I've been looking at the compucut mill
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as this uses the same XY table. I might send for the manual.
Have you found a good source of ball screws? I'm unsure whether anti backlash feedscrews will be good enough for light work - mainly aluminium alloy and brass.
Best Regards
Bob
Reply to
Bob Minchin
Hi bob re help on getting started re lead screws i make my own from threaded stud i use english thread 5/6 unc 20 to inch or use metric and the lead screw nuts are simple to make use brass or bronze all you have to do is make a thin slit along the lenght and drill and tap them for two 3mm or 4mm bolts to adust them to get rid of any play, they also use in the states delrin and they work very well to dont worry as to the life of them as i have been using this set up for ten years now and find them to last a long time for hobby use, the fist one i made lasted about nine years on my 10/6 lathe on the cross slide and its still on there now cant use that setup on the other leadscrew as i still need to cut threads, re what kind of drive to use started with steppers but now only use dc servos advantage more power and closed loop system plus you can make them up yourself the motors i mean also you can buy servo drivers now in the uk like the geckos up to twenty amps and fifty volts for 70 pounds each, been using them for a while now i have three at the moment on a mill and like them so much i intend to replace my smaller 5 amp drives with these you can buy these at motion control products ltd in bournmouth uk they also do a very good range of steppers and drives the best prices i have seen on ebay re software to use the other members choice is a good starting point mach3 is all you will ever need top class program to produce your gcode i use a dedicated program called deskcnc it works great for me will drive steppers and servos using step and direction commands only bug is you have to use there intrface and software as a package, mack3 is more powerful but takes a while to learn and setup, hope this may be of use to you if you need any more help feel free to drop me an email regards vince and welome to the cnc world you will love it.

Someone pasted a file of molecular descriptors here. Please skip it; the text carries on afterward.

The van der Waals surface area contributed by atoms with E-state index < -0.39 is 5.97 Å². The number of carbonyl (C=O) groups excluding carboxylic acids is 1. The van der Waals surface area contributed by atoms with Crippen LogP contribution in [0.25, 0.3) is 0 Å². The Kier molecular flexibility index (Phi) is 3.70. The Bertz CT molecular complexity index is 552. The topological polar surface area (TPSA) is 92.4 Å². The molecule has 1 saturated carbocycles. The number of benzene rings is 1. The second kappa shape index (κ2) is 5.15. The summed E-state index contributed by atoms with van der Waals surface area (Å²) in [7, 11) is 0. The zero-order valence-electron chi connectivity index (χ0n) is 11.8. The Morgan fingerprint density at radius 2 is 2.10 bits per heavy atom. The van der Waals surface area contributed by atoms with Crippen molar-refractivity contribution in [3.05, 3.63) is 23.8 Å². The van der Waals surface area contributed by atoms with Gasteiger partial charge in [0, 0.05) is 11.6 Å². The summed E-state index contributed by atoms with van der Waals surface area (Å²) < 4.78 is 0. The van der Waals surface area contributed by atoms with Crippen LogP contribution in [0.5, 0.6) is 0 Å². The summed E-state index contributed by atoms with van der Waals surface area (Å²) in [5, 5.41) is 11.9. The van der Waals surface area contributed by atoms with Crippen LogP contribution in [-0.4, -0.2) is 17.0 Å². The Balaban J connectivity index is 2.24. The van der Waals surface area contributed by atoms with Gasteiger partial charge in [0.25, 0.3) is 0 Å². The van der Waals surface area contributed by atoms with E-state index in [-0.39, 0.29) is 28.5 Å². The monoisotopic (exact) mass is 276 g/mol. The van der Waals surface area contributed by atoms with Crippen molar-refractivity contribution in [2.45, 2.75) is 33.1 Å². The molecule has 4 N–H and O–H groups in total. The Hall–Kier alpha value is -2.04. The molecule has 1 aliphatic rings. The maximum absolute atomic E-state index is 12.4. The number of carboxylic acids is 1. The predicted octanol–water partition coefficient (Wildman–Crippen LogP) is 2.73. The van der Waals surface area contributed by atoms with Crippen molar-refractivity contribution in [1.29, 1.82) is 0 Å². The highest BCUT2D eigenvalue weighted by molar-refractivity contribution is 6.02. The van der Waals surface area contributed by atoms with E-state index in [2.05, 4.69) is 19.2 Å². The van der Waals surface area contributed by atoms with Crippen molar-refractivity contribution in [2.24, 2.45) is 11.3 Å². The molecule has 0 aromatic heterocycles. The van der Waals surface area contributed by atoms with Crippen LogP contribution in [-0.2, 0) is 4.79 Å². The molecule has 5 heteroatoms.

Reply to
ukcncslave
Welcome to the wonderful world of CNC conversions!!!! For parts, try Kevin at Marchant Dice
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He sells most stuff (via Ebay) and is very helpful in getting you what you want even if not listed in his catalogue. A mate of mine who is converting a mini-mill to CNC has bought a lot of bits and pieces from him. If you want ball screws, try ebay - the same friend got some really nice ones for peanuts.
I've avoided the mechanical side of the conversion process by getting an old Denford ORAC lathe, which is full CNC spec (i.e. ballscrews etc) and just changing over the electronics for Gecko drivers. The advantage of Gecko is the support - they even will repair or replace the first one you blow up!!!!
I'm using Mach3 for the control software
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- tried TurboCNC before but I'm much more impressed with Mach - it makes it like using a very modern machine.
Hope this helps
Alastair
ukcncslave wrote:
Reply to
Alastair